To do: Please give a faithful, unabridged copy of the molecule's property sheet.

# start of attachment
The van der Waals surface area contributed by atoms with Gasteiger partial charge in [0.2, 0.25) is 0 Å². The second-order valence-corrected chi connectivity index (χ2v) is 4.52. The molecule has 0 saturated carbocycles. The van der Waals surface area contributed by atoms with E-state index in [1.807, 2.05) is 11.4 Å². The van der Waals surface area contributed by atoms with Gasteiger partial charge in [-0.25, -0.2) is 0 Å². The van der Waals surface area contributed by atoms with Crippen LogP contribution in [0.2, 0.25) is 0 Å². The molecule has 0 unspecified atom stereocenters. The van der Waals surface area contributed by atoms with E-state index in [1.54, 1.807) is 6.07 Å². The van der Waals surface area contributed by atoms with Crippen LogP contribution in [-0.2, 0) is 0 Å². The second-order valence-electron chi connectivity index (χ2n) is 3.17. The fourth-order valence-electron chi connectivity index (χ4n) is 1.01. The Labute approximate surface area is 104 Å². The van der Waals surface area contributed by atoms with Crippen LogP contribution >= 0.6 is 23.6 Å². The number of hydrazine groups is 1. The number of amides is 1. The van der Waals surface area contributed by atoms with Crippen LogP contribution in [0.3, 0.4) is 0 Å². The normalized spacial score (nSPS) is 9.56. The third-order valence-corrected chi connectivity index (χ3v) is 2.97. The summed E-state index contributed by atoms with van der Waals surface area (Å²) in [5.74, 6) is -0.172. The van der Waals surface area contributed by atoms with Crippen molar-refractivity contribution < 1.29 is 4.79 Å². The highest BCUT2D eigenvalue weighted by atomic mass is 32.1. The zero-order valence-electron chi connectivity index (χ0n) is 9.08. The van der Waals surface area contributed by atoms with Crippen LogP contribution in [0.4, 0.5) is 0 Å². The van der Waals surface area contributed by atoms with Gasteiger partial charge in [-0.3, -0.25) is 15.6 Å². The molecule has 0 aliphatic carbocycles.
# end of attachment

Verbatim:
The van der Waals surface area contributed by atoms with Gasteiger partial charge in [0.2, 0.25) is 0 Å². The second-order valence-corrected chi connectivity index (χ2v) is 4.52. The molecule has 0 saturated carbocycles. The van der Waals surface area contributed by atoms with E-state index in [1.807, 2.05) is 11.4 Å². The van der Waals surface area contributed by atoms with Gasteiger partial charge in [-0.25, -0.2) is 0 Å². The van der Waals surface area contributed by atoms with Crippen LogP contribution in [0.2, 0.25) is 0 Å². The molecule has 0 unspecified atom stereocenters. The van der Waals surface area contributed by atoms with E-state index in [1.54, 1.807) is 6.07 Å². The van der Waals surface area contributed by atoms with Crippen LogP contribution in [-0.2, 0) is 0 Å². The second-order valence-electron chi connectivity index (χ2n) is 3.17. The fourth-order valence-electron chi connectivity index (χ4n) is 1.01. The Labute approximate surface area is 104 Å². The van der Waals surface area contributed by atoms with Crippen LogP contribution >= 0.6 is 23.6 Å². The number of hydrazine groups is 1. The number of amides is 1. The van der Waals surface area contributed by atoms with Crippen LogP contribution in [0.3, 0.4) is 0 Å². The normalized spacial score (nSPS) is 9.56. The third-order valence-corrected chi connectivity index (χ3v) is 2.97. The summed E-state index contributed by atoms with van der Waals surface area (Å²) in [5.74, 6) is -0.172. The van der Waals surface area contributed by atoms with Crippen molar-refractivity contribution < 1.29 is 4.79 Å². The highest BCUT2D eigenvalue weighted by atomic mass is 32.1. The zero-order valence-electron chi connectivity index (χ0n) is 9.08. The van der Waals surface area contributed by atoms with Crippen LogP contribution in [0.4, 0.5) is 0 Å². The van der Waals surface area contributed by atoms with Gasteiger partial charge in [-0.3, -0.25) is 15.6 Å². The molecule has 0 aliphatic carbocycles.